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North Vietnam: Linebacker and Linebacker II

DAYTON, Ohio -- North Vietnam: Linebacker and Linebacker II exhibit in the Southeast Asia War Gallery. (U.S. Air Force photo by Ken LaRock)

DAYTON, Ohio -- North Vietnam: Linebacker and Linebacker II exhibit in the Southeast Asia War Gallery. (U.S. Air Force photo by Ken LaRock)

B-52 refuels en route to target. (U.S. Air Force photo)

B-52 refuels en route to target. (U.S. Air Force photo)

Pilot’s view of a typical, three-ship B-52 formation known as a cell. (U.S. Air Force photo)

Pilot’s view of a typical, three-ship B-52 formation known as a cell. (U.S. Air Force photo)

COMBAT LANCER F-111A at Takhli Royal Thai Air Force Base in September 1968. It is loaded with 24 500-pound bombs. (U.S. Air Force photo)

COMBAT LANCER F-111A at Takhli Royal Thai Air Force Base in September 1968. It is loaded with 24 500-pound bombs. (U.S. Air Force photo)

Aerial refueling made bombing missions from Guam possible. (U.S. Air Force photo)

Aerial refueling made bombing missions from Guam possible. (U.S. Air Force photo)

B-52 being loaded with bombs. (U.S. Air Force photo)

B-52 being loaded with bombs. (U.S. Air Force photo)

B-52 returns to a well-guarded base. (U.S. Air Force photo)

B-52 returns to a well-guarded base. (U.S. Air Force photo)

USAF maintainers worked day and night to keep LINEBACKER II going. (U.S. Air Force photo)

USAF maintainers worked day and night to keep LINEBACKER II going. (U.S. Air Force photo)

DAYTON, Ohio - Flag of the 17th Air Division (Provisional), located at U-Tapao Royal Thai Navy Airfield, Thailand. The 17th, activated on June 1,1972, and deactivated Jan. 1, 1975, directed the B-52 Linebacker II bombing missions against Hanoi and Haiphong that convinced the North Vietnamese to agree to a cease-fire. The flag is on display in the Southeast Asia War Gallery at the National Museum of the U.S. Air Force. (U.S. Air Force photo)

DAYTON, Ohio - Flag of the 17th Air Division (Provisional), located at U-Tapao Royal Thai Navy Airfield, Thailand. The 17th, activated on June 1,1972, and deactivated Jan. 1, 1975, directed the B-52 Linebacker II bombing missions against Hanoi and Haiphong that convinced the North Vietnamese to agree to a cease-fire. The flag is on display in the Southeast Asia War Gallery at the National Museum of the U.S. Air Force. (U.S. Air Force photo)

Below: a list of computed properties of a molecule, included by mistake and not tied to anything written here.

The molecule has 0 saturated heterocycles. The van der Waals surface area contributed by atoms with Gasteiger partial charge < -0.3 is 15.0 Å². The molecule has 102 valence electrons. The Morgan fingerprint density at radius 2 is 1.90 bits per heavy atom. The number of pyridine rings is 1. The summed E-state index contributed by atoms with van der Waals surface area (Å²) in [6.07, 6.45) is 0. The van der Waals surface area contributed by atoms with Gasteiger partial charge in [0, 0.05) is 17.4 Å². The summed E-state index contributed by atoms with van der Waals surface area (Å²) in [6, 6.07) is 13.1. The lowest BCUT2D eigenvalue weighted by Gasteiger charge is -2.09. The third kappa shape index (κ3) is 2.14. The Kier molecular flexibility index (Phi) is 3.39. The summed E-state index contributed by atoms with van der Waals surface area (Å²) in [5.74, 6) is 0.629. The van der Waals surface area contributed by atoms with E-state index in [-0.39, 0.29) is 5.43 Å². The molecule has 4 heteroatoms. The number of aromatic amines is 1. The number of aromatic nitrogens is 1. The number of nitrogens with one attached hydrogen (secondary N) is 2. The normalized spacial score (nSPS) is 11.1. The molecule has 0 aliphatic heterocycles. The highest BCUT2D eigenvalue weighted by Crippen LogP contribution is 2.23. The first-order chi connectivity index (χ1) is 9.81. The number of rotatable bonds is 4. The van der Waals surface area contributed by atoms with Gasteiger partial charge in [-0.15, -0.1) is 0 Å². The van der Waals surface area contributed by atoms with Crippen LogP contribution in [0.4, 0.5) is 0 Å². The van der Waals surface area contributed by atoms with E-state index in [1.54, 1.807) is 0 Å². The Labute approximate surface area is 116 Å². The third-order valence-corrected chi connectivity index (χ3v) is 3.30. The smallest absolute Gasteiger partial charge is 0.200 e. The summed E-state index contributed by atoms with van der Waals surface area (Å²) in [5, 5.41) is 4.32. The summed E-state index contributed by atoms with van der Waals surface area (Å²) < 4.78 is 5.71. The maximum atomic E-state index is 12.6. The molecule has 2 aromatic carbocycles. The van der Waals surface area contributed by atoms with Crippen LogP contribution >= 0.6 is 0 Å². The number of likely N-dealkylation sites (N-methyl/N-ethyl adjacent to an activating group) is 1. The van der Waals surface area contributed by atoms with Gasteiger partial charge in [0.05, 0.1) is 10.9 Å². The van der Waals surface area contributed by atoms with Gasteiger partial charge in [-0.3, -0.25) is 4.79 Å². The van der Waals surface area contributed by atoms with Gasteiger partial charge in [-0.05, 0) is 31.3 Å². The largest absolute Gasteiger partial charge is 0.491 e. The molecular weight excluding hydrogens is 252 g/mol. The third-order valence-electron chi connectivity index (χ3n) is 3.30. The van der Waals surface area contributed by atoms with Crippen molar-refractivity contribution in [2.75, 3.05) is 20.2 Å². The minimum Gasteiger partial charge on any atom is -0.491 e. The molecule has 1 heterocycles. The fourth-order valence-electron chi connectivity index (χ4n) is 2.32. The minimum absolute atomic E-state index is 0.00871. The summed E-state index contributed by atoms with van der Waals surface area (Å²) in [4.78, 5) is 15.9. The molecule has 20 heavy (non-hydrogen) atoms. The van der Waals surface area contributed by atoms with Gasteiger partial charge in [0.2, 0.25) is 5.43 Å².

GOING DOWNTOWN

In response to the North Vietnamese "Easter Offensive" into South Vietnam in 1972, President Nixon suspended peace talks on May 8 and ordered OPERATION LINEBACKER, the renewed bombings of North Vietnam and the aerial mining of its harbors and rivers. When North Vietnam seemed ready to talk peace in October, Nixon directed yet another bombing halt. North Vietnam then balked for two months over cease-fire provisions. So, Nixon eliminated the sanctuaries and ordered the heaviest bombing of the entire war against Hanoi and Haiphong, OPERATION LINEBACKER II.

Beginning on Dec. 18, the USAF pounded military and transportation targets with B-52s and tactical fighters. After 11 days of intense bombing, the North Vietnamese finally agreed to return to the peace table in Paris. Consequently, the U.S. restricted its air attacks on North Vietnam to the area south of the 20th parallel.

On Jan. 15, 1973, the U.S. announced an end to all mining, bombing and other offensive operations against North Vietnam. A peace agreement, initialed on Jan. 23 and officially signed on Jan. 27, took effect on Jan. 28. The communists agreed to a cease-fire and to peaceful reconciliation and reunification with South Vietnam, and the agreement brought an end to U.S. combat operations over North Vietnam. 

Click on the following links to learn more about the Southeast Asia War.

Getting Closer: Precision Guided Weapons in the Southeast Asia War
B-52 Stratofortress in Southeast Asia
F-111A in Southeast Asia

Click here to return to the Southeast Asia War Gallery.

 

Find Out More
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Other Resources
Linebacker II: A View from the Rock (Provided by AFHSO)
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